With record water levels in the Southern Lakes, if you’re not fixing your dock or helping a friend put sand in their cabin, you’re probably looking for something to do that isn’t. on the water.
With the good weather, everyone heads off to their favorite trails or to their little lakes whose snowpack melted weeks ago.
I have noticed more crowds on several of my favorite getaways, both at territorial campsites and elsewhere. This is for two reasons. First, outdoor activities are increasingly popular. Second, our population has continued to grow.
The Government of Yukon’s economic forecast indicates that our population this year is 42,230. It predicts more than 45,000 by 2025. Passing the 50,000 mark cannot be too far into the future.
Twenty-five years ago our population was only 30,766. Now that means more than 10,000 more people, most of them living in Whitehorse, are looking for activities.
Fortunately, Yukoners have been creative in tackling this problem. Websites like yukonhiking.ca have informed thousands of Yukoners about the growing number of hiking and biking trails. This is especially important for new Yukoners, who might not know where to find the best trails.
Yukoners have also created new types of activities. For example, cool kids these days are riding their bikes on the new machine-built flow trails on Dawson’s Midnight Dome.
Your story of driving the motorhome to Conrad Campground won’t impress co-workers compared to tattooed young people in their twenties at the office talking about getting on berms and keeping the flow going.
For those who haven’t done it yet, it’s downhill biking on a trail with shaped banks and steep turns. This is usually done with a small digging machine to make sure it is smooth, rootless, and properly tilted for high speed turns. The idea is for you to descend the slope steadily, overcoming obstacles with a constant flow of speed and skill.
Enthusiasts even talk about achieving a “state of flux”, a Zen state of mind of total focus where you and your bike weave around the bends.
I spoke to a biker who tried out the new Dawson runways last weekend. Like a ski slope, she described the trail as “blue,” meaning moderately experienced riders can enjoy it, but experts can jump over additional obstacles along the way as well.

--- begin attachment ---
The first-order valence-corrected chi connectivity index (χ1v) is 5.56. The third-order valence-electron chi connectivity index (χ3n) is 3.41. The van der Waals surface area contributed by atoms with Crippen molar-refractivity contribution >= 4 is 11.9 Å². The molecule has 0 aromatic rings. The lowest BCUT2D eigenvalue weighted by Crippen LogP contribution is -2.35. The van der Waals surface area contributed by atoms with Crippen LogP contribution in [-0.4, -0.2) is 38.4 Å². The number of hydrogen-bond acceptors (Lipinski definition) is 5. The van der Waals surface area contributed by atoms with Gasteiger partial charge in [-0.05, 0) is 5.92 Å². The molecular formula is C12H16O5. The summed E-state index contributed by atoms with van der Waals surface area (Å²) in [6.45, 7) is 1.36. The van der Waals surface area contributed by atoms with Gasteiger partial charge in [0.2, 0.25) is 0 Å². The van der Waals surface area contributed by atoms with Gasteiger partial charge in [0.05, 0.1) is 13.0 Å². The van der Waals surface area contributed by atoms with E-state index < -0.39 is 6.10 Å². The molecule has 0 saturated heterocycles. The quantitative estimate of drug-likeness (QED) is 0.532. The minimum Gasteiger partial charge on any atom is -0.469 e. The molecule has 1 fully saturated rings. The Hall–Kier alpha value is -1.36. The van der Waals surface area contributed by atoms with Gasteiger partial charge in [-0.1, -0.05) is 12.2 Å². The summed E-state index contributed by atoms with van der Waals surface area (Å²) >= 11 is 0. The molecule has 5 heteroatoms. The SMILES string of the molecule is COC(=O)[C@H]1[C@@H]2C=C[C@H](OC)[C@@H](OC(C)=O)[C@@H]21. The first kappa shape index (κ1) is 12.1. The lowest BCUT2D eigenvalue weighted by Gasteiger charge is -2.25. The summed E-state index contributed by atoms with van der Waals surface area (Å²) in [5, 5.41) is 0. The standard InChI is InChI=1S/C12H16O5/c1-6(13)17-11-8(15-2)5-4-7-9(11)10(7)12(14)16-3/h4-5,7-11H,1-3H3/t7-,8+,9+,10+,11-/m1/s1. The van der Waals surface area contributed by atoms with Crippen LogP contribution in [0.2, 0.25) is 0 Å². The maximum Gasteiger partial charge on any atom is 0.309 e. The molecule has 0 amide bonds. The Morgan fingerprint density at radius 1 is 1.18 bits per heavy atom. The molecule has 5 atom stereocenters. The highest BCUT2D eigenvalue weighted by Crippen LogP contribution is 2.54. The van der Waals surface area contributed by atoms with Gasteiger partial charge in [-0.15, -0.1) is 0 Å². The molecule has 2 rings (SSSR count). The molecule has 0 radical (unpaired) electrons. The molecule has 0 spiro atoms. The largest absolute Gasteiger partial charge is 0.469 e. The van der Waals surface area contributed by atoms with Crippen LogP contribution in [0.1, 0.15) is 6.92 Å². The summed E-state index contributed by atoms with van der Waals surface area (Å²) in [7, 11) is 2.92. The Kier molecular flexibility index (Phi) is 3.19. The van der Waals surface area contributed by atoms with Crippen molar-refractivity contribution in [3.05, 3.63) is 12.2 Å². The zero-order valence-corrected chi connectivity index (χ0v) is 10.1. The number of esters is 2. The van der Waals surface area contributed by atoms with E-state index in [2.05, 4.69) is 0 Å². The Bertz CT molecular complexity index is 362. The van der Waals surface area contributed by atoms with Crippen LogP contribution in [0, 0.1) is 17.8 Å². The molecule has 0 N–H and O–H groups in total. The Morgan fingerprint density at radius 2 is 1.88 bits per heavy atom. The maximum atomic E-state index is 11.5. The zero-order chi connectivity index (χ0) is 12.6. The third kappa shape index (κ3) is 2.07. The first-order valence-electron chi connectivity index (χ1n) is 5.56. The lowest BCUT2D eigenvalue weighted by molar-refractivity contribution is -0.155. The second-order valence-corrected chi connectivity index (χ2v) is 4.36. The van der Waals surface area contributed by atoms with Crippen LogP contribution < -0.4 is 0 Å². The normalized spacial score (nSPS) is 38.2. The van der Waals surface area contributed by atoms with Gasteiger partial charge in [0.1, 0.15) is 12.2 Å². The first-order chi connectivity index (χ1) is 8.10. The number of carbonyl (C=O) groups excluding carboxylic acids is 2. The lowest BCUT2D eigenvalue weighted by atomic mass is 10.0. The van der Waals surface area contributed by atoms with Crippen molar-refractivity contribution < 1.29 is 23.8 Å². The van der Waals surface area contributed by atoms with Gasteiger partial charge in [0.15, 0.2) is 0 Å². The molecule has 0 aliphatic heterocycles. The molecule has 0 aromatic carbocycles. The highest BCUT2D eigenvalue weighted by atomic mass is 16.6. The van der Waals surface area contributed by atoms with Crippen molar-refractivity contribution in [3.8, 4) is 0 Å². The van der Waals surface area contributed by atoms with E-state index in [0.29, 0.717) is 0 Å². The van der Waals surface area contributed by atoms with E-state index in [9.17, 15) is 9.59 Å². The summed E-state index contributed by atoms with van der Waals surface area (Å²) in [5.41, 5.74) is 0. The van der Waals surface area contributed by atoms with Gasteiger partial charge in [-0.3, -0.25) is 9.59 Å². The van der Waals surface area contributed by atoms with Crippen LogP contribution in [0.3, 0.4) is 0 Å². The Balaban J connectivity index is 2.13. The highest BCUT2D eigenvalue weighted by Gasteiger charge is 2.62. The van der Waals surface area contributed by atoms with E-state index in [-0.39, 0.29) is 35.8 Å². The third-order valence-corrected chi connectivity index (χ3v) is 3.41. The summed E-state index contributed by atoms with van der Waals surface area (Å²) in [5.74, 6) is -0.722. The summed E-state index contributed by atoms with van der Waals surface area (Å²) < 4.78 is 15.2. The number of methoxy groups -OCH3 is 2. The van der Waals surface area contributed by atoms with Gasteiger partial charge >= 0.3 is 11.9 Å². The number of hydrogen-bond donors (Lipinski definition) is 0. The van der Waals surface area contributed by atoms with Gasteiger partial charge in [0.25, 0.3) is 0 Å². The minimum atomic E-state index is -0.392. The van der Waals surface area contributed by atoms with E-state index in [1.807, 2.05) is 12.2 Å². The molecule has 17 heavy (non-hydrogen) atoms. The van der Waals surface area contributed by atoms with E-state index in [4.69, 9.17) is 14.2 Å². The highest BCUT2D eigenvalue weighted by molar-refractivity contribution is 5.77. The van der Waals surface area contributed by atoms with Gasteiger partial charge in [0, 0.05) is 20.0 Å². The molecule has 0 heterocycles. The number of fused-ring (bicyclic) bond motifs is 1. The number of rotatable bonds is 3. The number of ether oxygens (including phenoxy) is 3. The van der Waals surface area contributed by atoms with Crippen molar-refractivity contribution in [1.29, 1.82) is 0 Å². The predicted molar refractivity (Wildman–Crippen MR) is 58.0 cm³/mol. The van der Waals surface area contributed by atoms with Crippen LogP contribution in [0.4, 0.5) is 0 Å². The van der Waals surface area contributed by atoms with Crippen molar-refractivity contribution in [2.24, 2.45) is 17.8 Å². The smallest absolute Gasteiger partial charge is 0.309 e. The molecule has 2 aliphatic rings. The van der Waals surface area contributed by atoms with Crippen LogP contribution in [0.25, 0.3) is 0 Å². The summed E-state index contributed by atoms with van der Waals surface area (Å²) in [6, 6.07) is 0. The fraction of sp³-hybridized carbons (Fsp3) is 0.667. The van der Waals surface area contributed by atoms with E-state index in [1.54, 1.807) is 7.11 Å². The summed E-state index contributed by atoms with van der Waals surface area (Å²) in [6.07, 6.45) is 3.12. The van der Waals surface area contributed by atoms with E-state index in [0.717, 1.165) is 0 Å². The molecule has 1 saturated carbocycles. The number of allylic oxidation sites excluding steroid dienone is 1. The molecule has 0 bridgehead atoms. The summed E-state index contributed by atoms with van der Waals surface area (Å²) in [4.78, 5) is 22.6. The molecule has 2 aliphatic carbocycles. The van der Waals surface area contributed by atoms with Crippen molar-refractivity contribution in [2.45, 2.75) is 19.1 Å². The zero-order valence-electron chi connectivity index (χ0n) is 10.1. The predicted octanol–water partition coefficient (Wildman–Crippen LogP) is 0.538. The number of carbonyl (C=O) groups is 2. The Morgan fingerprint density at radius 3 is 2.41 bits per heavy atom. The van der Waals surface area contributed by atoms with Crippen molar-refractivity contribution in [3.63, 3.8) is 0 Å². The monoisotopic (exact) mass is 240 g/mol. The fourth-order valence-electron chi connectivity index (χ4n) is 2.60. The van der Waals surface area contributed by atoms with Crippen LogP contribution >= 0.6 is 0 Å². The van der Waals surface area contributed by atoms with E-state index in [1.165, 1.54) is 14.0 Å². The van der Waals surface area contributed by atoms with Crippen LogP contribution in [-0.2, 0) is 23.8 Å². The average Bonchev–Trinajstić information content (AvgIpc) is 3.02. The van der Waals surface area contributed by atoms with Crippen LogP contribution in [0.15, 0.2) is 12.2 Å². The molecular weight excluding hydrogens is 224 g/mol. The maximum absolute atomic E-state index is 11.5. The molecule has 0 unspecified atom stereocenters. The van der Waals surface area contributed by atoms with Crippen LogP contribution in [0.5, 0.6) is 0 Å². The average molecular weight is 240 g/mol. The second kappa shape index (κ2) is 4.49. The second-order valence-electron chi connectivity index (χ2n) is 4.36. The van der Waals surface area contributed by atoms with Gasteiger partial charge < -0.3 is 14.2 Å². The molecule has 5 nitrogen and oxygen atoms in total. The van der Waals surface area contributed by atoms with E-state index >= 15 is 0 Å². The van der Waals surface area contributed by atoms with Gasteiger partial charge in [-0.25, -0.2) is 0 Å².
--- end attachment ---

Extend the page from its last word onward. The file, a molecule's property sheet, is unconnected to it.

The Alyeska Ski Resort, near Anchorage, has built runoff trails. In Anchorage, you can hike the Restroom Trail in Kincaid Park. Bikers in Fairbanks, Seward, and elsewhere in Alaska are also building flow tracks.
Whitehorse has many fantastic traditional mountain biking trails just like Carcross, but no machine-built flow trails so far. This is another reason for the Whitehorses to take their outside guests to Dawson City.
This is one of the reasons that an economic study of mountain biking in Squamish estimated that the city’s bike trails and events added $ 2 million to its gross domestic product.
The government also wants you to use an electric bicycle. They are now offering you a portion of the climate change budget to subsidize the purchase of certain types of e-bikes.
Which begs the question of what other cycling activities might be in our future.
One idea that has been around for years is to transform the rail right-of-way between Whitehorse and Carcross into a hiking and biking trail.
It would be like the Kettle Valley Rail Trail in southern British Columbia, where you can now hike or bike 215 kilometers on a former rail line from Midway to Penticton.
It’s a funny idea. The route is already a popular winter route for sleds. In the summer, you can hike chunks of the Whitehorse Scenic Drive through Miles Canyon to Robinson and then Carcross.
Such a railway track would create many options. You could even take a detour to Bike Night at Mount Sima, when they open the ski lifts to bikers. There could be cycling races and events. A mountain bike race from the top of Gray Mountain to the top of Montana would be epic. All of the government’s climate plan e-bike commuters could commute to work every day from Pine Ridge and Mary Lake.
It seems unlikely that the railroad will run from Carcross to Whitehorse again. Repairing the trail would be expensive. It used to take about eight hours for a train ride from Skagway to Whitehorse, and how many customers today would choose to struggle for several hours along the less scenic Carcross to Whitehorse journey by train rather than car?
From a technical point of view, converting the tracks to a trail would be easy. It’s the legal and governance barriers that make this difficult. Funding would have to be raised to buy the right of way from the cruise line that owns the railway. Once sold, you cannot reclaim a right of way, so rail companies are often reluctant to sell even if their lines are not functioning.
But money could probably solve this problem.
The biggest challenge may be on our side. Railways are regulated by federal agencies. The line crosses the traditional territories of three First Nations. Several Yukon government departments would be involved, as well as a request for YESA. Federal and territorial economic development agencies would be asked to contribute money.
An epic number of meetings can be required.
But these meetings can wait on winter days. In the meantime, if you bought that newspaper on Friday afternoon, you still have time to make it to the Midnight Dome Enduro event in Dawson City this weekend, with loot, prizes, and free shuttles up the Dome. after each trip.
And if you missed that, at least get your bike out and enjoy one of the many existing trails in the Yukon.
Keith Halliday is a Yukon economist and author of the MacBride Museum’s Aurore of the Yukon series of historical children’s adventure novels. He won the Ma Murray Award for Best Columnist and received Bronze for Best Columnist at the 2019 Canadian Community Newspaper Awards.